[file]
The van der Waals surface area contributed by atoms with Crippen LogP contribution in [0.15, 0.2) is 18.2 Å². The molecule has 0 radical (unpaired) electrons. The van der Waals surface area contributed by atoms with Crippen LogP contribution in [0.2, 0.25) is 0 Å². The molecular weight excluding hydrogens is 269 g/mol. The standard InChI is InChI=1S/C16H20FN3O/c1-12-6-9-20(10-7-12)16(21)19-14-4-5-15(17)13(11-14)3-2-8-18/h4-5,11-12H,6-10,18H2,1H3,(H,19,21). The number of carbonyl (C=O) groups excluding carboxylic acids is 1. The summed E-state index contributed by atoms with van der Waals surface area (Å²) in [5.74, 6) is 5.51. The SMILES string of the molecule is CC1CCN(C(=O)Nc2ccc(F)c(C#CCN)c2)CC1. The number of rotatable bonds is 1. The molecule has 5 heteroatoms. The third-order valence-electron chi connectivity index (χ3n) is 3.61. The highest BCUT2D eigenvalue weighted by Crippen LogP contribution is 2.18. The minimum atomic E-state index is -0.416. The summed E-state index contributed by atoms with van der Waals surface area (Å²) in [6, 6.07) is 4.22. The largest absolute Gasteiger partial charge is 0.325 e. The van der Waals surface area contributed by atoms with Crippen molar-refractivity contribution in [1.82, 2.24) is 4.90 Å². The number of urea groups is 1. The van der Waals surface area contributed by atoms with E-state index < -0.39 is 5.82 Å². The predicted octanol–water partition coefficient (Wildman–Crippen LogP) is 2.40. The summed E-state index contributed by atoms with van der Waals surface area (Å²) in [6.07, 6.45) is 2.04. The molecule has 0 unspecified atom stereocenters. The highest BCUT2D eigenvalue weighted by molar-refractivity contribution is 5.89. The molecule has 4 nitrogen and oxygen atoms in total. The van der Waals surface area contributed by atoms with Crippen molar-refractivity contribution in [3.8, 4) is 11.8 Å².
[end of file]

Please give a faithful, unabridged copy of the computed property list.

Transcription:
The van der Waals surface area contributed by atoms with Crippen LogP contribution in [0.15, 0.2) is 18.2 Å². The molecule has 0 radical (unpaired) electrons. The van der Waals surface area contributed by atoms with Crippen LogP contribution in [0.2, 0.25) is 0 Å². The molecular weight excluding hydrogens is 269 g/mol. The standard InChI is InChI=1S/C16H20FN3O/c1-12-6-9-20(10-7-12)16(21)19-14-4-5-15(17)13(11-14)3-2-8-18/h4-5,11-12H,6-10,18H2,1H3,(H,19,21). The number of carbonyl (C=O) groups excluding carboxylic acids is 1. The summed E-state index contributed by atoms with van der Waals surface area (Å²) in [5.74, 6) is 5.51. The SMILES string of the molecule is CC1CCN(C(=O)Nc2ccc(F)c(C#CCN)c2)CC1. The number of rotatable bonds is 1. The molecule has 5 heteroatoms. The third-order valence-electron chi connectivity index (χ3n) is 3.61. The highest BCUT2D eigenvalue weighted by Crippen LogP contribution is 2.18. The minimum atomic E-state index is -0.416. The summed E-state index contributed by atoms with van der Waals surface area (Å²) in [6, 6.07) is 4.22. The largest absolute Gasteiger partial charge is 0.325 e. The van der Waals surface area contributed by atoms with Crippen molar-refractivity contribution in [1.82, 2.24) is 4.90 Å². The number of urea groups is 1. The van der Waals surface area contributed by atoms with E-state index < -0.39 is 5.82 Å². The predicted octanol–water partition coefficient (Wildman–Crippen LogP) is 2.40. The summed E-state index contributed by atoms with van der Waals surface area (Å²) in [6.07, 6.45) is 2.04. The molecule has 0 unspecified atom stereocenters. The highest BCUT2D eigenvalue weighted by molar-refractivity contribution is 5.89. The molecule has 4 nitrogen and oxygen atoms in total. The van der Waals surface area contributed by atoms with Crippen molar-refractivity contribution in [3.8, 4) is 11.8 Å².